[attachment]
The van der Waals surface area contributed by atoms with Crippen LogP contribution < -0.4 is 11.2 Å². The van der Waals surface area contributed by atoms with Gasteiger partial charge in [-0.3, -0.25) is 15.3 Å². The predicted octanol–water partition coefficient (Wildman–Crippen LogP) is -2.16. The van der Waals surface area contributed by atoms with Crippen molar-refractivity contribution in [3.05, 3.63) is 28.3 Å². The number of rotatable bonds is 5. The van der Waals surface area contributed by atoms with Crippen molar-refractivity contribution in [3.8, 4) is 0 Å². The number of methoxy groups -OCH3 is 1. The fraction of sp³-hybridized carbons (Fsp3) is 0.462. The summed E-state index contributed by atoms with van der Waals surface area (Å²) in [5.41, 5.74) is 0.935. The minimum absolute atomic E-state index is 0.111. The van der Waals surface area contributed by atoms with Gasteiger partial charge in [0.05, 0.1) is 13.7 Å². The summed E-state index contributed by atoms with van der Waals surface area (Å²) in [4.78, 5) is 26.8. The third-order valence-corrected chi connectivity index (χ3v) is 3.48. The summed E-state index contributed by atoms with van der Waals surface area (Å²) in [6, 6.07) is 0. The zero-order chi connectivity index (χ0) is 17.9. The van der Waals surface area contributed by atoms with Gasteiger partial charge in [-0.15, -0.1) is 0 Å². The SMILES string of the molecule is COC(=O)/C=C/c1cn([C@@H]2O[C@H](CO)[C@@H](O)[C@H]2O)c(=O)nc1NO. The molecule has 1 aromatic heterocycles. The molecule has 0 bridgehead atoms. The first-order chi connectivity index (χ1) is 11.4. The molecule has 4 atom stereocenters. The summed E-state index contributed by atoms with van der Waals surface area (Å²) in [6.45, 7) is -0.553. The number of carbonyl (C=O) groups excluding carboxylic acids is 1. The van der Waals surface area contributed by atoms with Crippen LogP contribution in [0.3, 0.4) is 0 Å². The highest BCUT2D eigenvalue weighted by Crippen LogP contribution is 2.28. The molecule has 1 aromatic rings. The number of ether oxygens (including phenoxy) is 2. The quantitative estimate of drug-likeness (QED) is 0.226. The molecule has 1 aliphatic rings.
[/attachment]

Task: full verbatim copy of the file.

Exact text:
The van der Waals surface area contributed by atoms with Crippen LogP contribution < -0.4 is 11.2 Å². The van der Waals surface area contributed by atoms with Gasteiger partial charge in [-0.3, -0.25) is 15.3 Å². The predicted octanol–water partition coefficient (Wildman–Crippen LogP) is -2.16. The van der Waals surface area contributed by atoms with Crippen molar-refractivity contribution in [3.05, 3.63) is 28.3 Å². The number of rotatable bonds is 5. The van der Waals surface area contributed by atoms with Crippen molar-refractivity contribution in [3.8, 4) is 0 Å². The number of methoxy groups -OCH3 is 1. The fraction of sp³-hybridized carbons (Fsp3) is 0.462. The summed E-state index contributed by atoms with van der Waals surface area (Å²) in [5.41, 5.74) is 0.935. The minimum absolute atomic E-state index is 0.111. The van der Waals surface area contributed by atoms with Gasteiger partial charge in [0.05, 0.1) is 13.7 Å². The summed E-state index contributed by atoms with van der Waals surface area (Å²) in [4.78, 5) is 26.8. The third-order valence-corrected chi connectivity index (χ3v) is 3.48. The summed E-state index contributed by atoms with van der Waals surface area (Å²) in [6, 6.07) is 0. The zero-order chi connectivity index (χ0) is 17.9. The van der Waals surface area contributed by atoms with Gasteiger partial charge in [-0.15, -0.1) is 0 Å². The SMILES string of the molecule is COC(=O)/C=C/c1cn([C@@H]2O[C@H](CO)[C@@H](O)[C@H]2O)c(=O)nc1NO. The molecule has 1 aromatic heterocycles. The molecule has 0 bridgehead atoms. The first-order chi connectivity index (χ1) is 11.4. The molecule has 4 atom stereocenters. The summed E-state index contributed by atoms with van der Waals surface area (Å²) in [6.45, 7) is -0.553. The number of carbonyl (C=O) groups excluding carboxylic acids is 1. The van der Waals surface area contributed by atoms with Crippen LogP contribution in [0.3, 0.4) is 0 Å². The highest BCUT2D eigenvalue weighted by Crippen LogP contribution is 2.28. The molecule has 1 aromatic rings. The number of ether oxygens (including phenoxy) is 2. The quantitative estimate of drug-likeness (QED) is 0.226. The molecule has 1 aliphatic rings.